In 1991, my fiancé Adrienne and myself decided to purchase a British Sportscar and take it on our Honeymoon which would happen shortly. Having owned Triumphs and MGAs in the past, I felt quite knowledgeable and not concerned that I couldn't handle any roadside emergency we might encounter.
We left Michigan in a shiny black 1975 MGB roadster heading for our first stop, the Toledo, Ohio City Hall where we heard they did instant, same day marriages. But before we arrived, the brackets for the exhaust broke loose and our very first stop now became "Tuffy Muffler" where they quickly put things back in working order. Thanking them, after they gave us directions to City Hall, we continued on to our original destination. The marriage process was very simple and a willing preacher was waiting outside where Adrienne and I exchanged vows under a tree on a beautiful sunny afternoon.
From there, we began the drive to the motel in Kentucky where we planned on spending our Wedding night. I say we began because soon afterwards, the car seemed to act as if out of gas even though I had only recently filled it up. There we were, on the side of the highway with rush hour traffic whizzing by.
Having owned an MGA, I was already aware of problems with the electric fuel pump, but initially, I had no idea where to look for this in the newer MGB. Finally, I removed the small tin box on the floor of the trunk and discovered the back end of the fuel pump. The single wire connection was tight as was the other wire that went through a capacitor to ground. Not a ground wire, this capacitor functions as a spark suppressor (just like in a distributor) to keep the pump contact points from arcing.
Without explanation, the car started again when I turned the key and so we continued on, only to find ourselves suddenly decelerating and accelerating while driving in traffic. We continued on as best we could and found a phone (this was before cell phones) to call the Concord Motel and advise them we wouldn't be arriving before evening. Thanks to good fortune on the road, we managed to keep going and arrived just as evening was setting in.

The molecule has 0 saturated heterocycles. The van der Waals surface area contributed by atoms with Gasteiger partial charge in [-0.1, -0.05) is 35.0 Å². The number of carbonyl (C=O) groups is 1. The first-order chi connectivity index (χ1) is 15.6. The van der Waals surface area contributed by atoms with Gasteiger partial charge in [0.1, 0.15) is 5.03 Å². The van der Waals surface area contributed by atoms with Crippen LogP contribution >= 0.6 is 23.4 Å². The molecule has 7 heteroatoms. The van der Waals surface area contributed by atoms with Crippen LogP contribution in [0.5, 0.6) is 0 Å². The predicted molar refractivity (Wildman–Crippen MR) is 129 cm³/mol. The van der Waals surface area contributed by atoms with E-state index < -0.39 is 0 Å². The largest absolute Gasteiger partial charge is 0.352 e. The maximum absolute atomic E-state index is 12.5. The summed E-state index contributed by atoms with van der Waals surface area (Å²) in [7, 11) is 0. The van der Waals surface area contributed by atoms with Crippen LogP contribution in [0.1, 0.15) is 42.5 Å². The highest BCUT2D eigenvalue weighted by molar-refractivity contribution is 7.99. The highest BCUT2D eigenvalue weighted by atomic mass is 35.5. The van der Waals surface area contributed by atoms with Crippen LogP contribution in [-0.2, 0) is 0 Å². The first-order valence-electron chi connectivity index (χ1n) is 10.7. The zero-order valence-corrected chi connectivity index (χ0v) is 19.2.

I was up early the following day searching through the motel room phone book for someplace to take the car for service. The best I could find was one listing for foreign cars and very likely they haven't worked on MGs in a long time if ever. Still, I had few tools and no idea how to solve the problem on my own so while my bride slept in, I was off down the road to find help.
The man at the shop had less knowledge than I did about little British cars, but he had the tools and a lift and took his time inspecting everything he could see. What he discovered was that the push-on connector that connects the fuel pump to the chassis ground underneath the car had come off. Since the fuel pump is held with a rubber ring holding it in place, with that wire loose only the fuel lines were providing a ground connection and they were partially connected to flexible rubber gas lines. That might explain how the fuel pump was working part of the time and not all of the time.
Reconnecting the ground wire underneath the car solved the problem, but has always left me wondering, why in the world did they make one connection inside the trunk and another, equally important connection underneath the car where you cannot easily reach it? Well, that's British cars for you.
The car performed well from then on and we made our way down to Chimney Rock near Asheville North Carolina before returning to Michigan. My first project after this trip was to locate both the positive and ground connections at the same place for future troubleshooting.
Since that first unforgettable trip to get married, Adrienne and I have traveled from Michigan to Cape Cod, the Blue Ridge Parkway, New Orleans, Albuquerque, New Mexico and down the Natchez Trace.
We left Michigan in 2013 and I drove the MGB down to sunny Florida where we continue to be active in the local British Car Club down here.